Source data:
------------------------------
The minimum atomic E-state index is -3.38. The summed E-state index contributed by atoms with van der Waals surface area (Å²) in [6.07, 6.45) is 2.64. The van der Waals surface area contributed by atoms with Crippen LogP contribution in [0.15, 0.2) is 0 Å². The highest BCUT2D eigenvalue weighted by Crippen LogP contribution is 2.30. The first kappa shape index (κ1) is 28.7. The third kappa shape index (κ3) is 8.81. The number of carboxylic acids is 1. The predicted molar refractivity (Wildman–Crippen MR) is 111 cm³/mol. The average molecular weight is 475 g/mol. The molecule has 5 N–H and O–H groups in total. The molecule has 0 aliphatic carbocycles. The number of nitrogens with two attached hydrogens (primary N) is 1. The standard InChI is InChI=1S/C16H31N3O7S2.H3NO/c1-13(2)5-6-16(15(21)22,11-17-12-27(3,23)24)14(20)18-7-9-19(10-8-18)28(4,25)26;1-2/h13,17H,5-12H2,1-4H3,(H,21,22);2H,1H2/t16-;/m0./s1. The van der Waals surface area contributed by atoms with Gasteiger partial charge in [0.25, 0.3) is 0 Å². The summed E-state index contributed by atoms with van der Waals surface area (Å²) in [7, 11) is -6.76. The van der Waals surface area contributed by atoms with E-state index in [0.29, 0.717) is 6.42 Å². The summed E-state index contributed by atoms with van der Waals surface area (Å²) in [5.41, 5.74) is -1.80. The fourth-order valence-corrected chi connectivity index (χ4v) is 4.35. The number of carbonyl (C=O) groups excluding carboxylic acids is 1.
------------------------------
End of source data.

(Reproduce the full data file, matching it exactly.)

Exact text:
The minimum atomic E-state index is -3.38. The summed E-state index contributed by atoms with van der Waals surface area (Å²) in [6.07, 6.45) is 2.64. The van der Waals surface area contributed by atoms with Crippen LogP contribution in [0.15, 0.2) is 0 Å². The highest BCUT2D eigenvalue weighted by Crippen LogP contribution is 2.30. The first kappa shape index (κ1) is 28.7. The third kappa shape index (κ3) is 8.81. The number of carboxylic acids is 1. The predicted molar refractivity (Wildman–Crippen MR) is 111 cm³/mol. The average molecular weight is 475 g/mol. The molecule has 5 N–H and O–H groups in total. The molecule has 0 aliphatic carbocycles. The number of nitrogens with two attached hydrogens (primary N) is 1. The standard InChI is InChI=1S/C16H31N3O7S2.H3NO/c1-13(2)5-6-16(15(21)22,11-17-12-27(3,23)24)14(20)18-7-9-19(10-8-18)28(4,25)26;1-2/h13,17H,5-12H2,1-4H3,(H,21,22);2H,1H2/t16-;/m0./s1. The van der Waals surface area contributed by atoms with Gasteiger partial charge in [0.25, 0.3) is 0 Å². The summed E-state index contributed by atoms with van der Waals surface area (Å²) in [7, 11) is -6.76. The van der Waals surface area contributed by atoms with E-state index in [0.29, 0.717) is 6.42 Å². The summed E-state index contributed by atoms with van der Waals surface area (Å²) in [5.41, 5.74) is -1.80. The fourth-order valence-corrected chi connectivity index (χ4v) is 4.35. The number of carbonyl (C=O) groups excluding carboxylic acids is 1.